At the top of the pass we had a celebatory drink of Anis from the bottle I bought on the Sacred Valley tour and took a picture of the people in our group that were at the top at the same time. Then it was all downhill, and chilly, for a good 2 hours before reaching the campsite. By the time I got to my tent I could hardly stand up and not have my legs shake in spasms from the excertion of the day. We got to camp around 1:30pm and had lunch after most of the group got in around 2 or 2:30. Some people took longer though since they had some problems with the altitude. Then we had lots of time to rest until tea at 6 and dinner at 7.

The next day we got up early, 5am, to try to get onto the trail before everyone else. This worked and we had the trail pretty much to ourselves for the whole day. Day three was the nicest day, the hills weren't too steep and the views were amazing. We also passed lots of ruins along the way. We had lunch at a great spot where you could see Machu Picchu mountain and the river below. From here it was a steep downhill slog to the last campsite. The campsite could be classified more as a resort as it had hot showers, a restraunt (with beer) and a hostel. Once again we got in pretty early so we lounged around in our tent until tea and dinner. After dinner it was straight to bed as we would get up the next morning at 4am to be at the sun gate for sunrise.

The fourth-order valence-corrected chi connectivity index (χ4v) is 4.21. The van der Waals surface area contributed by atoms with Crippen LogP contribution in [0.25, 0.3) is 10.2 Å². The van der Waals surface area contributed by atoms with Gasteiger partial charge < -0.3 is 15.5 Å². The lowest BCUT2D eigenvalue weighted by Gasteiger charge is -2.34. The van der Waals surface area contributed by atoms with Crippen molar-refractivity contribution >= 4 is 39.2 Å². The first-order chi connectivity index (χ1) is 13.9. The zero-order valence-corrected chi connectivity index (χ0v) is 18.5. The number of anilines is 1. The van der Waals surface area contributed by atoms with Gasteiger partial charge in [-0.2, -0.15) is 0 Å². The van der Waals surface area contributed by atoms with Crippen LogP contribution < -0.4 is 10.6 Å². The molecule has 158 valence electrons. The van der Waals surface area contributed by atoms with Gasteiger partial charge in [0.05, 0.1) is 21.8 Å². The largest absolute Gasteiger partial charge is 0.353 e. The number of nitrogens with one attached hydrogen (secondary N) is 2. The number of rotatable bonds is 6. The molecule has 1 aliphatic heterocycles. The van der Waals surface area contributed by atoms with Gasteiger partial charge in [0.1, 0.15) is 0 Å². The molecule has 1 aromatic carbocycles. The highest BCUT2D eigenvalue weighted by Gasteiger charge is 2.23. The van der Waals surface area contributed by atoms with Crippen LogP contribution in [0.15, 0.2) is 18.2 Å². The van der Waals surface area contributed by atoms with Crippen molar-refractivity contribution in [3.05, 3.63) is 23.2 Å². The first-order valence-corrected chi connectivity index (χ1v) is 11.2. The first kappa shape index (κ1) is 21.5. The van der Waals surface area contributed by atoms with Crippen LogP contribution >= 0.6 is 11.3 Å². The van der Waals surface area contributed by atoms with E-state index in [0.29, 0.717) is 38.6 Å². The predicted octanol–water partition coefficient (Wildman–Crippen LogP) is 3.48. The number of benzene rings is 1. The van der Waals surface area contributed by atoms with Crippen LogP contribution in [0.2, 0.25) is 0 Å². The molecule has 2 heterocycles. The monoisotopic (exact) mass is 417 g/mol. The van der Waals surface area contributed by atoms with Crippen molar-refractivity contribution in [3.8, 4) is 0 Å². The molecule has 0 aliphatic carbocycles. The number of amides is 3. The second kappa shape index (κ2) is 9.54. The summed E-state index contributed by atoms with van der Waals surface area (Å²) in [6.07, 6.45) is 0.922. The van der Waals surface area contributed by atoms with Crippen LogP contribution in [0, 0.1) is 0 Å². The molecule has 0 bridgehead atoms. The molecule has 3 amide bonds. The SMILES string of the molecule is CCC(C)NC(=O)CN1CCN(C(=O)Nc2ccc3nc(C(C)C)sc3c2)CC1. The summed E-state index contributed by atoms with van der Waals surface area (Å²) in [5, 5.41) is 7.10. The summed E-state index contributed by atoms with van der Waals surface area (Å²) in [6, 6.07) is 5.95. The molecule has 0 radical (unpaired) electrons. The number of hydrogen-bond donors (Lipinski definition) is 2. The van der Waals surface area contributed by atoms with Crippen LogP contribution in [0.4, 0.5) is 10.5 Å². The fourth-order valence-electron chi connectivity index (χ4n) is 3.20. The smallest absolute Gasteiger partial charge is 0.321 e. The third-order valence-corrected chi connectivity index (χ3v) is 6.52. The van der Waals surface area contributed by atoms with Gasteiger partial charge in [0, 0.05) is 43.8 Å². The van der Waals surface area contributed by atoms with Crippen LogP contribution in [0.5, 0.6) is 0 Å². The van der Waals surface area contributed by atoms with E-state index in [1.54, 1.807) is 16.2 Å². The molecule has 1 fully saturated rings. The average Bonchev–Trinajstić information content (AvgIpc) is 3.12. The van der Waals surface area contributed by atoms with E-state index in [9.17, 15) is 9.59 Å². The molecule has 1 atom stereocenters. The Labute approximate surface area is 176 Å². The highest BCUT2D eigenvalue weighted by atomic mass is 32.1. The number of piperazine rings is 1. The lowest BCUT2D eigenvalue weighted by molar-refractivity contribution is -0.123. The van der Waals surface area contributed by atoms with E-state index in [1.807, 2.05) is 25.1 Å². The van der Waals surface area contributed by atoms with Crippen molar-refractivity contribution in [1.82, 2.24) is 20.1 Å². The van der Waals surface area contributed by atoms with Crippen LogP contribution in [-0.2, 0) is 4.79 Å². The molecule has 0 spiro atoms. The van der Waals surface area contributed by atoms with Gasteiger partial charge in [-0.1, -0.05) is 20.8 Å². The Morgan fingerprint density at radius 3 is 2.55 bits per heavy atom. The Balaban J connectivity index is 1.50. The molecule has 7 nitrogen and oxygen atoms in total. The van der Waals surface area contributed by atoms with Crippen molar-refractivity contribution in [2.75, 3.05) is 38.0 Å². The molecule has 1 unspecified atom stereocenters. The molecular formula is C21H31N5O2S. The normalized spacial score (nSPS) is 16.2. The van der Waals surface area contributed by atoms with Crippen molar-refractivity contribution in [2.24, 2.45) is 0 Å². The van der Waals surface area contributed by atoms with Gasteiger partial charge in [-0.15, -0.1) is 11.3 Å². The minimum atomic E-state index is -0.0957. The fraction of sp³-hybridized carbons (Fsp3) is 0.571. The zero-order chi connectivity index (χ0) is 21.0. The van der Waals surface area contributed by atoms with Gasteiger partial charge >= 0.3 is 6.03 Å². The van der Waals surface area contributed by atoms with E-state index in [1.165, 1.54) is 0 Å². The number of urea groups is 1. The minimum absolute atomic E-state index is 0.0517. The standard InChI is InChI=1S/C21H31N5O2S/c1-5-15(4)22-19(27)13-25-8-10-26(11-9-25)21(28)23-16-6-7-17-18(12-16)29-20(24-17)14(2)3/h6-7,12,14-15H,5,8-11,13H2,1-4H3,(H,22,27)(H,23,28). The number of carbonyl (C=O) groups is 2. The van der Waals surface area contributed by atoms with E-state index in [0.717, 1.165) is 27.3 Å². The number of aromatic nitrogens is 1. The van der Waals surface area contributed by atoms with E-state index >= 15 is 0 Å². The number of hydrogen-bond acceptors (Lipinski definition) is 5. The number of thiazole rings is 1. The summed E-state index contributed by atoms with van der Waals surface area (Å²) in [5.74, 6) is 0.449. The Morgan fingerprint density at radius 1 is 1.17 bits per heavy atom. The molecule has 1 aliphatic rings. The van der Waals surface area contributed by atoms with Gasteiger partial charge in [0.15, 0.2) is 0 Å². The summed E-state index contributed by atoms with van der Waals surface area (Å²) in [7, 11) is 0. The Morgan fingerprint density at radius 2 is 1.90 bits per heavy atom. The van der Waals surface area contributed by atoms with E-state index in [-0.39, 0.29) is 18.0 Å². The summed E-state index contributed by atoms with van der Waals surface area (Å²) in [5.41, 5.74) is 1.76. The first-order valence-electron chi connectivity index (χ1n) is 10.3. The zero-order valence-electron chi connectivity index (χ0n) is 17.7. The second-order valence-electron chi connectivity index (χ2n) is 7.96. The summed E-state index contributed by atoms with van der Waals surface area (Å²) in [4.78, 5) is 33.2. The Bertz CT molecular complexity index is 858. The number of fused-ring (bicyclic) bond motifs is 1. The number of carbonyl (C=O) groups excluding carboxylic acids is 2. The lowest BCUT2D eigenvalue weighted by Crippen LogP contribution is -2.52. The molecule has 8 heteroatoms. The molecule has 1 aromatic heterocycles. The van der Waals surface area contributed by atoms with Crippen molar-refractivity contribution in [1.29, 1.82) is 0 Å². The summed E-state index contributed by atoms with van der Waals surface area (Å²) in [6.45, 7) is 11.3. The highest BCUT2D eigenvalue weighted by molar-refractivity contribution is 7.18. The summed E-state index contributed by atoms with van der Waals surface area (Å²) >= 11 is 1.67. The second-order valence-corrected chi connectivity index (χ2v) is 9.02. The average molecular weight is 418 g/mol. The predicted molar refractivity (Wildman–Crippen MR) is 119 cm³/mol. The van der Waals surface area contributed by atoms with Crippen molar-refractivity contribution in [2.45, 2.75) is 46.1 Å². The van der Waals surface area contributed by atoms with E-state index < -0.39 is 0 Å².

It wasn't too bad getting up at 4am but it was raining slightly and I felt that our chances of getting a sunrise were slim. We got to the check point at 5am and had to wait until 5:30 when it opened. It was a good thing we got there early because the line was pretty long by the time it opened. Then it was a walk in the dark along a narrow and slippery path to the sun gate, about an hour away. We got there and it was fogged in. We waited for the rest of the group and tried to convince our guide to not wait around for any possible break in the clouds as we saw tour buses arriving at Machu Picchu already. Finaly the Sweedish girls and Sarah and I started walking down to Machu Picchu without the guide because we didn't want to wait around anymore. We got down to the control point at Machu Picchu and ended up having to wait for the rest of the group (the guide had caught up to us by the time we got to Machu Picchu). Then Celso (our guide) gave us a tour of Machu Picchu for the next hour or so and then we had our own time to do what we wanted. I decided to climb the mountain behind Machu Picchu called Huayna Picchu and the Argentinian couple in our group joined me. It was a nice climb up, made especially nice since I didn't have a backpack on anymore, and there are some amazing views from the top. Then I basically ran down to Machu Picchu to meet Sarah and start our hike to Aguas Calliante where we'd catch a train back to Cusco. We hiked down with the two Aussie girls in our group, Chevon and Ellie and caught up to the English couple in our group (Russ and Vicky) as well. I was pretty tired from my jaunt up Huayna Picchu and was the slowest one in the group walking to Aguas Calliante. We had a pizza for lunch and hopped on the train back to Cusco. So ended our Inka trail journey.

Posted by bforsyth at June 4, 2004 04:44 PM

Cool inka trail link
Inka Trail Map

Posted by: Sarah at June 10, 2004 06:41 PM